It wasn't hard for the Pacers to upgrade from D.J. Augustin's poor play, but they deserve a ton of kudos for finding such a good fit at such a pretty price.
2013-14 Salary: $9.50 million
The Atlanta Hawks swooped in and stole Paul Millsap at a huge discount that doesn't sacrifice any future financial flexibility. That's a huge win for the Hawks, but it's surprising Millsap didn't get a bigger deal in a market where just about every recognizable name seems to get one.
Long underrated as a scorer and effective passer, Millsap should replace much of Josh Smith's production on the offensive end at a much cheaper rate. Millsap can also stretch the floor at the 4, and that's a skill usually placed at a premium.
Even if Millsap doesn't improve at all, his career averages and typical production make him well worth his current contract.
2013-14 Salary: $4.25 million
Jared Dudley’s contract has consistently been one of the most favorable in the game. Now that he’s with the Los Angeles Clippers, his value should only increase.
Dudley should have a steady diet of wide-open shots thanks to Chris Paul, and his unselfishness and solid defense should be of great benefit to a team with championship aspirations. Many of the things that Dudley did well were wasted on a bad team in Phoenix, but those should be brought to light this season.
Dudley is a role player, but he’s great at his role.
2013-14 Salary: $1.60 million
One season can change everything. Just ask Toney Douglas, a guy who suffered a massive reputation hit after a brutal outing with the New York Knicks.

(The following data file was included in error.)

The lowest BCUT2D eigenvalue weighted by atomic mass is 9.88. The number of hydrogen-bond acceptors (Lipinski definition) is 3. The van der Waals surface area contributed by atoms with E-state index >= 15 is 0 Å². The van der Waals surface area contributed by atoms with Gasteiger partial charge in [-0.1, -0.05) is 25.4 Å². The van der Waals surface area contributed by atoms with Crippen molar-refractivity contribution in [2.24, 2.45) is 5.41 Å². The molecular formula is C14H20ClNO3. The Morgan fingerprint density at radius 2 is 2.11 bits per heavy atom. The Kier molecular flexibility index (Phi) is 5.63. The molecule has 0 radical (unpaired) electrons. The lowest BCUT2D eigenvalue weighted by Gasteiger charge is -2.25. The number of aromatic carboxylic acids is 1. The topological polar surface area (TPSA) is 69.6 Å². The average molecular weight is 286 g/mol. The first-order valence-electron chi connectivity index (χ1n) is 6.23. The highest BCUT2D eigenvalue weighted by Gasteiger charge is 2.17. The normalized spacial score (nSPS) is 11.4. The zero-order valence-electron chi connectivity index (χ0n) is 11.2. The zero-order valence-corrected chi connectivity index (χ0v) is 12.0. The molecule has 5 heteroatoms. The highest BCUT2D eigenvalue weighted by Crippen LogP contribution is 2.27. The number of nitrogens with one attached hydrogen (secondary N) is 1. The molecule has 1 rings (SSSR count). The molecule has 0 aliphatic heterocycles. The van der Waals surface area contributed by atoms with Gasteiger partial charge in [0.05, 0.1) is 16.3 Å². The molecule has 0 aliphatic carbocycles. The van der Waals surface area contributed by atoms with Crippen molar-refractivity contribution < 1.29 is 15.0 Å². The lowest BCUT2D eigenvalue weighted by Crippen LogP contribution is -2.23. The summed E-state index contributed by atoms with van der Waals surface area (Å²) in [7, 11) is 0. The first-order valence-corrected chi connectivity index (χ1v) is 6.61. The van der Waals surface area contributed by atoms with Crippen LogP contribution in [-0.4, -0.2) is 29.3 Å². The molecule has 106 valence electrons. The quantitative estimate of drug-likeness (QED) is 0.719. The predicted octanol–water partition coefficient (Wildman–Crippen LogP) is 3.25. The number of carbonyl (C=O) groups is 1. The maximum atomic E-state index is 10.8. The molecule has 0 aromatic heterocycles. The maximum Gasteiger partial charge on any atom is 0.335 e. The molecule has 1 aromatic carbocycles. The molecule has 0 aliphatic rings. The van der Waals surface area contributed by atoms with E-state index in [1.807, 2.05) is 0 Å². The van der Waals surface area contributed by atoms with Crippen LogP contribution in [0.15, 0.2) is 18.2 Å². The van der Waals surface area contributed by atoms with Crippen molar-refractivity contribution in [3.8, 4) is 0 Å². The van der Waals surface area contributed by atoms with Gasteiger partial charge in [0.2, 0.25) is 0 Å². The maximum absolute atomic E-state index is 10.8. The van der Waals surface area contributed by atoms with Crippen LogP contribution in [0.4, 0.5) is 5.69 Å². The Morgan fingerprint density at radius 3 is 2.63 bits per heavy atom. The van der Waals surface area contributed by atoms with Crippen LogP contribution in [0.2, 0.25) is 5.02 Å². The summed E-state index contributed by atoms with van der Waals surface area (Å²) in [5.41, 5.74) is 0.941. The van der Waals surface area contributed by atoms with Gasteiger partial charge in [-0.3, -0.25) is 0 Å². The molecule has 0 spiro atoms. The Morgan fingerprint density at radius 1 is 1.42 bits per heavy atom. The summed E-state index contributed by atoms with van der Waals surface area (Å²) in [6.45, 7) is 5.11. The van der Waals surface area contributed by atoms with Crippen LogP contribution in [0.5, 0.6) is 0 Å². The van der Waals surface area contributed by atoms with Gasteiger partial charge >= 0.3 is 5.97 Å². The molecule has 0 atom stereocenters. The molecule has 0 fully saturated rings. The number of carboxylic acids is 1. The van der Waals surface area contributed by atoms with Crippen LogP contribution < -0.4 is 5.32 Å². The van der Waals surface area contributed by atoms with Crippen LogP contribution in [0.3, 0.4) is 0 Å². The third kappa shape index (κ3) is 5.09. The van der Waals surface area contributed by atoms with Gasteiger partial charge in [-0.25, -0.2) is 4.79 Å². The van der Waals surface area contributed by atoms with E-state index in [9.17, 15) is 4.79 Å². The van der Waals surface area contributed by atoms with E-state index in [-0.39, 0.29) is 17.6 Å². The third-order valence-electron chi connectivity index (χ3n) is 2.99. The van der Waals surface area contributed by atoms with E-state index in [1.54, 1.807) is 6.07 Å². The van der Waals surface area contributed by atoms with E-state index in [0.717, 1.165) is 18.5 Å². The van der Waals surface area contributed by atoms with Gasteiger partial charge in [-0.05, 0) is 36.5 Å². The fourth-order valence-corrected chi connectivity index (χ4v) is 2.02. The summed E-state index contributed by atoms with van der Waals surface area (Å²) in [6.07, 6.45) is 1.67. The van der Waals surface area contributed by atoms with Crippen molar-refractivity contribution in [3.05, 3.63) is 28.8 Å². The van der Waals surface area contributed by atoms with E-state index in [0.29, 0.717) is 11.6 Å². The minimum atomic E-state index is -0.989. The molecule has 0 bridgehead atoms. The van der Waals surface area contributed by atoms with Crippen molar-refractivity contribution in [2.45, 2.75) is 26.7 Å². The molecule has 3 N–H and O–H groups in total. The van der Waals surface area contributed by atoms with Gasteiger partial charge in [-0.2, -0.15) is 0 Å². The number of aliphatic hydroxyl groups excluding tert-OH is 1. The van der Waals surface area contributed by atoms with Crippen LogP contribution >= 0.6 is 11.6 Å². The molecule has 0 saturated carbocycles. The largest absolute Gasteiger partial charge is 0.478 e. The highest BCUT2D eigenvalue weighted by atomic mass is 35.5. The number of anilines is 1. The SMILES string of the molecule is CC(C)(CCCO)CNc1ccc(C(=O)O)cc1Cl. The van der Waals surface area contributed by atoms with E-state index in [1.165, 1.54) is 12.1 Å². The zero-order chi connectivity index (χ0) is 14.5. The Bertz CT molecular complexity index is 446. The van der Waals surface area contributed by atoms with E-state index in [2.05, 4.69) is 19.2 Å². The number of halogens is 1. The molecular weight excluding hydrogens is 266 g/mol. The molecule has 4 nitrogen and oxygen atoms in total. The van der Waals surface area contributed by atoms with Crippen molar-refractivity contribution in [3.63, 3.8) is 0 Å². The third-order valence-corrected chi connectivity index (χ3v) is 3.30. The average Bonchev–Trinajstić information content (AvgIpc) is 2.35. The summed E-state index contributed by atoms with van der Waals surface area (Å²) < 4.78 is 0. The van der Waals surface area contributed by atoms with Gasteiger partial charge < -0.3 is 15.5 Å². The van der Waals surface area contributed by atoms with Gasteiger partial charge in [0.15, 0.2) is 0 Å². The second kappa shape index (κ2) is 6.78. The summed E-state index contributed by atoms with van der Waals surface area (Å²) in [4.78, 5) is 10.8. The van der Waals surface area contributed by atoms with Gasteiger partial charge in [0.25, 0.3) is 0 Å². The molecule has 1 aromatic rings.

Despite the fact that Douglas defends his tail off and has shot over 37 percent from behind the arc in three of his four seasons, that reputation lingers. While he may not be a guy you want playing point guard 38 minutes a night, Douglas can certainly provide unconventional “Three-and-D” production.
Alongside C.J. Watson to the Pacers and the Los Angeles Clippers' acquisition of Darren Collison, this signing was yet another example of the bargain-basement point-guard steals that can be found in free agency. When the supply is high and the demand is low, this is the result.
2013-14 Salary: $1.68 million
We know what the Birdman is all about.
Chris Andersen is a pure energy guy. He's mobile, he'll block shots, and he'll finish at an incredibly efficient rate right around the rim. Andersen was a huge part of the Miami Heat's championship run, and as a backup center, he's a perfect fit.